There are two major principles of interpersonal psychotherapy (IPT):

  1. The first principle is that depression is a medical illness. It is not the clients’ fault or the result of any moral abnormalities.  Because depression is a medical illness, it is treatable with the right treatment models, such as interpersonal psychotherapy.

  2. The second principle is that depression is closely linked with the individual’s status in life.  Like many medical conditions, there are causes and effects of depression.  Addressing interpersonal relationships that may contribute to depression may dramatically increase the effectiveness of treatment.

How Does IPT Treat Depression?

With the right training, nonprofessionals can use IPT techniques. That is because IPT utilizes a series of steps that people may measure and benchmark after each stage.  You can predict success or failure through different metrics:

The Formulation Phase

Essentially, this is an assessment phase where therapists and patients try to determine the underlying causes of depression.  This phase may be difficult because it delves into individuals’ histories.  There may be some resistance during this time.

The Acceptance Phase

This is still part of the formulation phase but the clients provide their full support.  They will work with their therapists to study their major interpersonal problems and develop treatment plans.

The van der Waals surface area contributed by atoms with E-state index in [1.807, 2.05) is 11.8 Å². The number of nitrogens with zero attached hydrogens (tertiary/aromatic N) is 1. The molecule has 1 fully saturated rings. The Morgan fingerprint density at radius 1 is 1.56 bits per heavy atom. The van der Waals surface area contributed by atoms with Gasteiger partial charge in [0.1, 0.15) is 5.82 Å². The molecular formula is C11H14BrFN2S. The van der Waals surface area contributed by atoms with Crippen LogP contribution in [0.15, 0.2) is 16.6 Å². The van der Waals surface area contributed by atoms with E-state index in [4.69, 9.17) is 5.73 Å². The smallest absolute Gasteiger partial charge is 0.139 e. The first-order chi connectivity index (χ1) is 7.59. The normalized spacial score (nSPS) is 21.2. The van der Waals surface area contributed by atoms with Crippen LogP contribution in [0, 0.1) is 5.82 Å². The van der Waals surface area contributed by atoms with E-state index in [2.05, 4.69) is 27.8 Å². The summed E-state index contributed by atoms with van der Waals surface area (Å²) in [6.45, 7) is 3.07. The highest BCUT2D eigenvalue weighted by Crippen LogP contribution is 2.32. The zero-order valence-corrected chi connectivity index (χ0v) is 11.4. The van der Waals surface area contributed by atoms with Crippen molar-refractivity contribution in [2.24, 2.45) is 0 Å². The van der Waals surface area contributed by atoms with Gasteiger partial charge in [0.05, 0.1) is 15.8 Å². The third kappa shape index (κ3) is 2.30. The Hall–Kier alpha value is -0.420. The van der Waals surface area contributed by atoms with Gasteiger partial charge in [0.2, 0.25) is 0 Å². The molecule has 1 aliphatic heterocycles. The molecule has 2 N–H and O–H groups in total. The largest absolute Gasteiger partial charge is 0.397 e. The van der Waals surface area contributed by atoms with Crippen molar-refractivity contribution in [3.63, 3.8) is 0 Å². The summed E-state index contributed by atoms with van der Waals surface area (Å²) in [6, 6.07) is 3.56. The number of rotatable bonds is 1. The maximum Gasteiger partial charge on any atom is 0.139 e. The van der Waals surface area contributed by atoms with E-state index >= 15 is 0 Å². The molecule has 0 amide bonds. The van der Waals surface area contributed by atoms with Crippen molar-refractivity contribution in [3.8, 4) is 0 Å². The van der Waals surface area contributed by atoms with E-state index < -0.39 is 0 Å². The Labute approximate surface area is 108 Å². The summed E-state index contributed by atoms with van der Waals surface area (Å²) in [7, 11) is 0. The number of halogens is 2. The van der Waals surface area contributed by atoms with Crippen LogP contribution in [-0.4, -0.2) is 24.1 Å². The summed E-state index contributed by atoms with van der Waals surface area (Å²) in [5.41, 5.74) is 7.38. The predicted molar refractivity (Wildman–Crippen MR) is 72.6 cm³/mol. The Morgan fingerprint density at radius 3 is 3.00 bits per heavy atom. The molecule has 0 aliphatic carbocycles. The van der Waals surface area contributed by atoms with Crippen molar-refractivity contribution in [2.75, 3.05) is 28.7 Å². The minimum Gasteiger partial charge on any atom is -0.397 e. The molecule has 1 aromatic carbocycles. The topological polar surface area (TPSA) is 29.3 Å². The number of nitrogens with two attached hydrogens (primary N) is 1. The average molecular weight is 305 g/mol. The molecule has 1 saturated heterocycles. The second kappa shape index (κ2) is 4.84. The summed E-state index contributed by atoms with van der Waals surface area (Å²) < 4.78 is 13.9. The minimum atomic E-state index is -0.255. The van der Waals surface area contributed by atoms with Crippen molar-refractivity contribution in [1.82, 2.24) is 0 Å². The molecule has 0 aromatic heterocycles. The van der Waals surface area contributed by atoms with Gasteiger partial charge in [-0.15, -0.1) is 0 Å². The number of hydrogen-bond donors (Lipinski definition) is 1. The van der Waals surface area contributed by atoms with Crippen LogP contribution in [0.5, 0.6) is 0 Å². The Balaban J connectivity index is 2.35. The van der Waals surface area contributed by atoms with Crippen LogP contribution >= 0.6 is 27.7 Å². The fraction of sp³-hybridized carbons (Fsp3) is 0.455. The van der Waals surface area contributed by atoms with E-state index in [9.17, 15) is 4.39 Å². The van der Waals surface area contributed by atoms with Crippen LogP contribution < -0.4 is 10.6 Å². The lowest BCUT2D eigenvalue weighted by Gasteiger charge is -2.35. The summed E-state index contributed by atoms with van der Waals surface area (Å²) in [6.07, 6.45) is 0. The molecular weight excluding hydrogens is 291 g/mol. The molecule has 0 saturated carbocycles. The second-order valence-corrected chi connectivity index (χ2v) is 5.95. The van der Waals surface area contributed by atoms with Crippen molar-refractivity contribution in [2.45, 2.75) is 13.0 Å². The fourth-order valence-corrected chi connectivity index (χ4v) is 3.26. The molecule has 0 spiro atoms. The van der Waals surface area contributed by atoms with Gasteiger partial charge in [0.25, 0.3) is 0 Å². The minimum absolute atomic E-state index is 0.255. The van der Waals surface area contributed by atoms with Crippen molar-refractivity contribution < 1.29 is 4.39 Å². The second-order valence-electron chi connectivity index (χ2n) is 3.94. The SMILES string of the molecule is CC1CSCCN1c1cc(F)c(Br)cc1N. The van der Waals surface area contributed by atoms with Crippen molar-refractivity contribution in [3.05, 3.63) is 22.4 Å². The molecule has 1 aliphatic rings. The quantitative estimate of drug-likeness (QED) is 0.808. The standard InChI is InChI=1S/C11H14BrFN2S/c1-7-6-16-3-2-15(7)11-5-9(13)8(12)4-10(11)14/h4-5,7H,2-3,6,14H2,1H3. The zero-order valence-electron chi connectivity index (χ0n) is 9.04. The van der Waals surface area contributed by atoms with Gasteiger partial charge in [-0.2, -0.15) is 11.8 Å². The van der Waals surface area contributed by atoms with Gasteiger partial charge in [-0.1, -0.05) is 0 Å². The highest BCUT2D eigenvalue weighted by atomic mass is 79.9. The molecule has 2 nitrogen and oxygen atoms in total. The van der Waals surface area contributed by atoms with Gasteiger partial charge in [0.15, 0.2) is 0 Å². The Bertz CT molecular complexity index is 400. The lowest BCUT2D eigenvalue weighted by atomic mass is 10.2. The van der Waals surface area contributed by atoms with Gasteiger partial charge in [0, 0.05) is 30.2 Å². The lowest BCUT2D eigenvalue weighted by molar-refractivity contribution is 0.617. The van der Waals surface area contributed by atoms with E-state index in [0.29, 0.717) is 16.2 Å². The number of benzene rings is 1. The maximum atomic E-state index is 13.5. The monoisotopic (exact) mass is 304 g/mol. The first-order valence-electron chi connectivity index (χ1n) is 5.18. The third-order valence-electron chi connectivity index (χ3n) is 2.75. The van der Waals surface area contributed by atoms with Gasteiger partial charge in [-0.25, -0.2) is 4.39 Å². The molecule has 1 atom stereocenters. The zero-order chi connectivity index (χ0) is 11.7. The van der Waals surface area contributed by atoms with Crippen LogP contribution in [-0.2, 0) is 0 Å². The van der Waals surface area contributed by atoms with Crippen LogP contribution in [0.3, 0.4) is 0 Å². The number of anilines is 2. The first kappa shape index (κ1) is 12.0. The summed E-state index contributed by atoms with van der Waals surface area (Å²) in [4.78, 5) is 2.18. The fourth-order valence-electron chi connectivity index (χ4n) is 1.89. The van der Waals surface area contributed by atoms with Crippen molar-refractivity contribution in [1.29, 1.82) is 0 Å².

Among the goals during the second phase are:

  • Catharsis (the release of emotions)

  • Addressing interpersonal tension or disagreements

  • Role transition

  • Creation of new interpersonal connections

Termination Phase

Therapists and clients have addressed issues thoroughly in this phase, so depression symptoms are no longer a concern.

“How Are You Since the Last Session?”

Therapists may greet clients with this question. It may help people practice introspection, so they will be connected to their feelings before attending their next therapy session. If clients have positive responses to the question, their therapists may provide positive reinforcement.

Clients and therapists explore what the individuals did to warrant certain results. If clients do not show progress, their therapists may go back to the beginning to explore interpersonal connections and other conditions that may have triggered depression.

IPT Is Not a Magic Bullet

However, interpersonal psychotherapy is not a magic bullet that can automatically cure depression.

The mind is such a complicated organ that even with advances in medical research, we have yet to scratch the surface of its capabilities. When we have more information, therapists will be able to explore other treatment protocols to help clients.

Therapists should emphasize that if interpersonal psychotherapy does not alleviate depression, it is not a reflection on their clients.  Yet, this approach does work for many, as there are many documented cases that have proved the efficacy of IPT when used in conjunction with antidepressants. Such success should warrant the continued use of IPT for depression.

For depression and other mental illnesses caused by drug and alcohol addiction, different treatment alternatives have helped countless people all across the United States and all over the world.

By |2019-01-25T13:32:15+00:00January 25th, 2019|